It was in 1988 that Dick Ferdon was asked to leave his position at Picacho Peak State Park to guard a ranching property in southeastern Arizona.
That 11-month assignment turned out to be the most memorable experience of Ferdon’s 31 years as an Arizona park ranger.
Ferdon, now 73, was in his 40s when asked to guard a sinkhole that would lead to the development of Kartchner Caverns State Park, a living, breathing cave system discovered by Randy Tufts and Gary Tenen 14 years earlier. As experienced cavers, Tufts and Tenen knew unprotected caves are often vandalized by unregulated use, so they kept their find a carefully guarded secret until they were able to secure support from state officials through the cave’s development.
“For several years, very few people knew about the discovery,” Ferdon said as he talked about his role in protecting the sinkhole from intruders and assisting with the cave’s mapping. “In 1978, four years after they discovered the cave system, Randy and Gary told the property owners, James and Lois Kartchner what they had discovered, and even the Kartchner family was sworn to secrecy.”
Ferdon said from the very beginning, Tufts and Tenen worked hard at finding people who would understand the importance of preserving the cave’s integrity during the development process.
By the time Ferdon arrived in Benson to stand watch over the sinkhole, Tufts and Tenen had revealed their find to the Kartchner family and a handful of state parks officials and legislators.
“The goal was for the state to purchase the property and develop the cave, but Randy and Gary knew they would need legislative support for that to happen,” Ferdon said. “Up until 1988, right before they were getting ready to announce the discovery, everything was done in secret.”
Within a couple of days of his arrival, Ferdon met Tufts and Tenen who shared the discovery with him, and why it was shrouded in secrecy.
“I still had no idea of the magnitude of the discovery, until I went into the cave with them for the first time. I remember being awestruck by the incredible formations and listening to the drip, drip of the moisture. Once I was in the heart of the cave, the magnitude of what I was seeing hit me.”
For the 11 months that Ferdon watched over the cave’s entrance, he lived in a travel trailer southeast of the sinkhole. He remembers sitting up on a hill, watching over the area with binoculars. After the discovery was announced to the public in 1988, Ferdon said “all heck broke loose” as curious adventure-seekers came searching for the opening.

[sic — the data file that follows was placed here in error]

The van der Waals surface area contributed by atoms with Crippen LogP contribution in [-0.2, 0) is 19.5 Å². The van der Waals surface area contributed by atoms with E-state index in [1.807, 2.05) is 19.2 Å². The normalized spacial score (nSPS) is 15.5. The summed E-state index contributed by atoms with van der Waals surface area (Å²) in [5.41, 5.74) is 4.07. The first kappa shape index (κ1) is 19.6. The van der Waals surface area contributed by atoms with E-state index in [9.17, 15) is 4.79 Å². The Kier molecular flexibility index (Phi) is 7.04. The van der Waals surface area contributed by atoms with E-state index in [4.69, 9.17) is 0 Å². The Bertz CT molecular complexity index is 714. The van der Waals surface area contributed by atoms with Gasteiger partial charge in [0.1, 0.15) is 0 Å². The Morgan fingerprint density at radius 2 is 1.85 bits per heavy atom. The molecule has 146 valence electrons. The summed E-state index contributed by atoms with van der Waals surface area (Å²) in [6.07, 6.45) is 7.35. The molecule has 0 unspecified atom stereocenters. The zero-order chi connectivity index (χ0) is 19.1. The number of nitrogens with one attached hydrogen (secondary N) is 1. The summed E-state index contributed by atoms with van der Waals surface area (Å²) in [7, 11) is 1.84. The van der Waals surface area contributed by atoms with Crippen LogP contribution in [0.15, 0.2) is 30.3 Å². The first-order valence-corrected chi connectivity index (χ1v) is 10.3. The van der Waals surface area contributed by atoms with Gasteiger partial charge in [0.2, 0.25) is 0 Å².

Heidi Lauchstedt, who is one of Kartchner’s cave unit rangers, said Ferdon served as an armed law enforcement officer along with his park ranger position.
“He has great stories about sleeping in the travel trailer during those months and he talks about what it was like to go into the caverns with Randy Tufts and Gary Tenen before the cave was developed,” she said.
When entering the sinkhole Ferdon said he dropped down about six feet and remembers wondering if he would be able to get out. From there, he went into a passageway through an opening and belly crawled to a T-intersection.
“Left was a small room, and right was the Big Room, which is where the bats roost six months of the year,” he said.
“Even though the Big Room was discovered before the Throne Room, or Rotunda Room, they were developed first.”
After crawling through mud-filled passages, in some places where it was waist high, Fedon said there were times when all you could see after coming out of the cave were a person’s eyes.
“We wore jeans, boots and gloves and helmets with carbide lights, eye protection and carried daypacks with items we needed for that day,” he said. “At that time, there were no lights in the cave at all, so we carried three sources of battery-operated light.”
During the cave’s development, they were assigned tags with numbers that they took with them when going down into the cave. Each number corresponded to a particular employee.
“At day’s end, when the shift was over, we placed the tag back on a board, so everyone could be accounted for,” Ferdon said.
“Everyone had their personal limit as to how long they could tolerate staying in the cave because of its pitch darkness,” said Ferdon, whose limit was about eight hours. “Because I was with Randy and Gary, I usually had to stay in as long as they did. They loved caving and would stay in there for hours.”
After 11-months of standing guard, Ferdon returned to Picacho Peak as a park manager. During the cave’s development, he occasionally visited the site to see how it was progressing.
In 1999, he became Kartchner Caverns State Park manager until his retirement in 2009.
Ferdon attended the park’s grand opening celebration 20 years ago, and was invited to the 20-year anniversary celebration on Nov. 16, where he participated in panel discussions.
“It was an amazing experience to be in on the cave’s development,” he said. “Meeting Gary and Randy and being part of this incredible discovery is something I’ll never forget. Even today, when I visit the park and go into the cave, it brings back memories.”